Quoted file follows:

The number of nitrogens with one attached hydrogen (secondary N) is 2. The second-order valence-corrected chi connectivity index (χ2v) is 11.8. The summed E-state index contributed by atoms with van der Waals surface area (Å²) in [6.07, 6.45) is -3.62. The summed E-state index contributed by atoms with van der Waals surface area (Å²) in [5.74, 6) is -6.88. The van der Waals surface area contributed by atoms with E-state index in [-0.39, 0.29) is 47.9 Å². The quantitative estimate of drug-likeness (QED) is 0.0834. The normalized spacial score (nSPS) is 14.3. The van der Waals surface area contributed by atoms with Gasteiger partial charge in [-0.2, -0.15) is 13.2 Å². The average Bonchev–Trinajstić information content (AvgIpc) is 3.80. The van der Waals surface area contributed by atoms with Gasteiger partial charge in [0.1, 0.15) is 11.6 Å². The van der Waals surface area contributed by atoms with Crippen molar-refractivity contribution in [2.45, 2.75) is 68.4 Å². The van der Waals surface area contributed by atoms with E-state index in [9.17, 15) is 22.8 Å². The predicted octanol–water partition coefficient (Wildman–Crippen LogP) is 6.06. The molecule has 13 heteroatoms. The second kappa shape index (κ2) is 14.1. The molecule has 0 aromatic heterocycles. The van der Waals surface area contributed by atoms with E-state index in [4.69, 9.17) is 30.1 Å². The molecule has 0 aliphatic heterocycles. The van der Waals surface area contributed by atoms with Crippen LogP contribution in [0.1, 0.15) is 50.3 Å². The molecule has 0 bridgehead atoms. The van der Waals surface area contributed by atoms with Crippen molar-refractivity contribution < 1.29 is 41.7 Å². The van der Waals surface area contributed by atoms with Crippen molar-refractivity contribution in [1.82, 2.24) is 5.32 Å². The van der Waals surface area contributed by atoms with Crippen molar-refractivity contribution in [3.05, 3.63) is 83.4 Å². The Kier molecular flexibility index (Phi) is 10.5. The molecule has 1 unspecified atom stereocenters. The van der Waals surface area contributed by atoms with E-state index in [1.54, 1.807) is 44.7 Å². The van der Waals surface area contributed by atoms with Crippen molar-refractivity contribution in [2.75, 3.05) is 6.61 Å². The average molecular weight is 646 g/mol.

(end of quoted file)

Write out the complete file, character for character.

The number of nitrogens with one attached hydrogen (secondary N) is 2. The second-order valence-corrected chi connectivity index (χ2v) is 11.8. The summed E-state index contributed by atoms with van der Waals surface area (Å²) in [6.07, 6.45) is -3.62. The summed E-state index contributed by atoms with van der Waals surface area (Å²) in [5.74, 6) is -6.88. The van der Waals surface area contributed by atoms with E-state index in [-0.39, 0.29) is 47.9 Å². The quantitative estimate of drug-likeness (QED) is 0.0834. The normalized spacial score (nSPS) is 14.3. The van der Waals surface area contributed by atoms with Gasteiger partial charge in [-0.2, -0.15) is 13.2 Å². The average Bonchev–Trinajstić information content (AvgIpc) is 3.80. The van der Waals surface area contributed by atoms with Gasteiger partial charge in [0.1, 0.15) is 11.6 Å². The van der Waals surface area contributed by atoms with Crippen molar-refractivity contribution in [2.45, 2.75) is 68.4 Å². The van der Waals surface area contributed by atoms with E-state index in [9.17, 15) is 22.8 Å². The predicted octanol–water partition coefficient (Wildman–Crippen LogP) is 6.06. The molecule has 13 heteroatoms. The second kappa shape index (κ2) is 14.1. The molecule has 0 aromatic heterocycles. The van der Waals surface area contributed by atoms with E-state index in [4.69, 9.17) is 30.1 Å². The molecule has 0 aliphatic heterocycles. The van der Waals surface area contributed by atoms with Crippen LogP contribution in [0.1, 0.15) is 50.3 Å². The molecule has 0 bridgehead atoms. The van der Waals surface area contributed by atoms with Crippen molar-refractivity contribution < 1.29 is 41.7 Å². The van der Waals surface area contributed by atoms with Crippen molar-refractivity contribution in [1.82, 2.24) is 5.32 Å². The van der Waals surface area contributed by atoms with Crippen molar-refractivity contribution in [3.05, 3.63) is 83.4 Å². The Kier molecular flexibility index (Phi) is 10.5. The molecule has 1 unspecified atom stereocenters. The van der Waals surface area contributed by atoms with E-state index in [1.54, 1.807) is 44.7 Å². The van der Waals surface area contributed by atoms with Crippen molar-refractivity contribution in [2.75, 3.05) is 6.61 Å². The average molecular weight is 646 g/mol.